Why Wisconsin matters to global financial markets

February 24, 2011

The author is a Reuters Breakingviews columnist. The opinions expressed are his own.
By Martin Hutchinson

WASHINGTON — It’s hard to see how a bucolic Midwestern lakeside college town can matter much to the global financial markets. Yet while Madison, Wisconsin is no Athens or Tripoli, it has become ground zero for a pitched battle between public sector unions and cash-strapped governments over collective bargaining. If the state’s governor can end the practice he may set a precedent for fiscal reform that spreads nationally — and to Washington.

Employee pensions and healthcare are the major long-term fiscal problem for most states and the federal government. Trouble is the traditional negotiation between public sector unions and politicians is fraught with moral hazard: Politicians who are often buoyed to public office through the support of the unions are only too happy to make short-term promises to them that create huge fiscal difficulties in future years.

Wisconsin, whose economy is nearly as big as Greece’s, faces a problem typical of U.S. states: a substantial budget shortfall and a long-term actuarial deficit in state employee pensions and healthcare. Republican Governor Scott Walker’s proposed legislation addresses both problems. He would make state employees pay half their pension costs and 12.6 percent of their medical costs, both below the percentages prevailing in the private sector. While painful, state employee unions appear willing to accept those terms.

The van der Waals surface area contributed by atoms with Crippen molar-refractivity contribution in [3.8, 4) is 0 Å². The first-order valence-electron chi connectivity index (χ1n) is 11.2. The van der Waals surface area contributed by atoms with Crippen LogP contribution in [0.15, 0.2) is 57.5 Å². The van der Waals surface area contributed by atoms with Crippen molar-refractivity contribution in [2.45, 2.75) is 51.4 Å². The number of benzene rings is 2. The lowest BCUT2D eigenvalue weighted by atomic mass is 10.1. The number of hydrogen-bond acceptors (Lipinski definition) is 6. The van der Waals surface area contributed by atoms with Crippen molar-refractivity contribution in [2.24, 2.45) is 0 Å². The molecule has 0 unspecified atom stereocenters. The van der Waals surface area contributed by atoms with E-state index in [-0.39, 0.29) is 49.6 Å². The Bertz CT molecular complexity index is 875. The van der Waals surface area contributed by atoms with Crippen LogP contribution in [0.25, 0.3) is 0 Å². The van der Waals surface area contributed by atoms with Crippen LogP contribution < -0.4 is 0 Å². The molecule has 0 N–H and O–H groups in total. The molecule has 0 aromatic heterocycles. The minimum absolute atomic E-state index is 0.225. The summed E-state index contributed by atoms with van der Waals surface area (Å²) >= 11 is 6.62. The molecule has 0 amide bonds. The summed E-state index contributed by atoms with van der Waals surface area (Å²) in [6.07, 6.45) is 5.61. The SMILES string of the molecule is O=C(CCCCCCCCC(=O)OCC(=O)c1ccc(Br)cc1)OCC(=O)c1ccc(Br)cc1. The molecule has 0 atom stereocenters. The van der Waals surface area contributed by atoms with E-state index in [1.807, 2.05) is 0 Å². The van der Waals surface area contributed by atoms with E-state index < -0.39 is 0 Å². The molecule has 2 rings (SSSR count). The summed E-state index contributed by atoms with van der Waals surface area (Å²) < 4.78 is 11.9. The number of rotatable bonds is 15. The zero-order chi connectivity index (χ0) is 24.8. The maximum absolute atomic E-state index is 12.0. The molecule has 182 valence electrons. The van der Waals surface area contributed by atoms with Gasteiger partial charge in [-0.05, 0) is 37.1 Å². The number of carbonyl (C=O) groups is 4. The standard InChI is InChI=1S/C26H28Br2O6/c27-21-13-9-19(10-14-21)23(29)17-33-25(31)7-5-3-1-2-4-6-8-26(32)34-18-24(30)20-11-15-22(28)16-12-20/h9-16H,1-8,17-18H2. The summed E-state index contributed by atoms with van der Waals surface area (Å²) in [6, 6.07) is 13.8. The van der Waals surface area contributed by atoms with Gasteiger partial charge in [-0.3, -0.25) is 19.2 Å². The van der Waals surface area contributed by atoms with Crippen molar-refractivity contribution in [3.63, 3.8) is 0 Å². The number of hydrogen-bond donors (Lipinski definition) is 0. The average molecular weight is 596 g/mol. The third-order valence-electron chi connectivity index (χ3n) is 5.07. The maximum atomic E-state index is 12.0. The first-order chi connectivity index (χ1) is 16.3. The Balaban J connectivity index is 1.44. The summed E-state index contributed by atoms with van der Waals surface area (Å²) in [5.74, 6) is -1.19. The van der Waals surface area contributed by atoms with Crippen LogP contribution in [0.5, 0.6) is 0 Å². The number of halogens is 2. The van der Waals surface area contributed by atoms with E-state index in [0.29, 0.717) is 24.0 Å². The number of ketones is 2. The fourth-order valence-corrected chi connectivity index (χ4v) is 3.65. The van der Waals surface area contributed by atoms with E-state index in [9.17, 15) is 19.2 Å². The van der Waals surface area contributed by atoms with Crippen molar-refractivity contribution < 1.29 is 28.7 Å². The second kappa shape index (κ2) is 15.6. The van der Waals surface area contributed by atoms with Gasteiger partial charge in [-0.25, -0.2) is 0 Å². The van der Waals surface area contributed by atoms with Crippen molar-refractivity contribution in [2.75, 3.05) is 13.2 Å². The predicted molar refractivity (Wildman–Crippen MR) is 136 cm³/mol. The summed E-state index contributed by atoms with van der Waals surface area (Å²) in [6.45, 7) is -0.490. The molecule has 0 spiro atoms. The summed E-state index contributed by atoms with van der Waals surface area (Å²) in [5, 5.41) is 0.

The reason Walker’s budget proposals have sparked raucous street protests in Madison is his proposal limiting state employee collective bargaining to pay but not benefits. Whereas private sector wage negotiations involve two parties whose interests are clear and diametrically opposed, in public sector negotiations this is not the case. Indeed, state employee unions may form a substantial part of the governing coalition which elected the politicians with whom they are negotiating, leaving taxpayers out in the cold.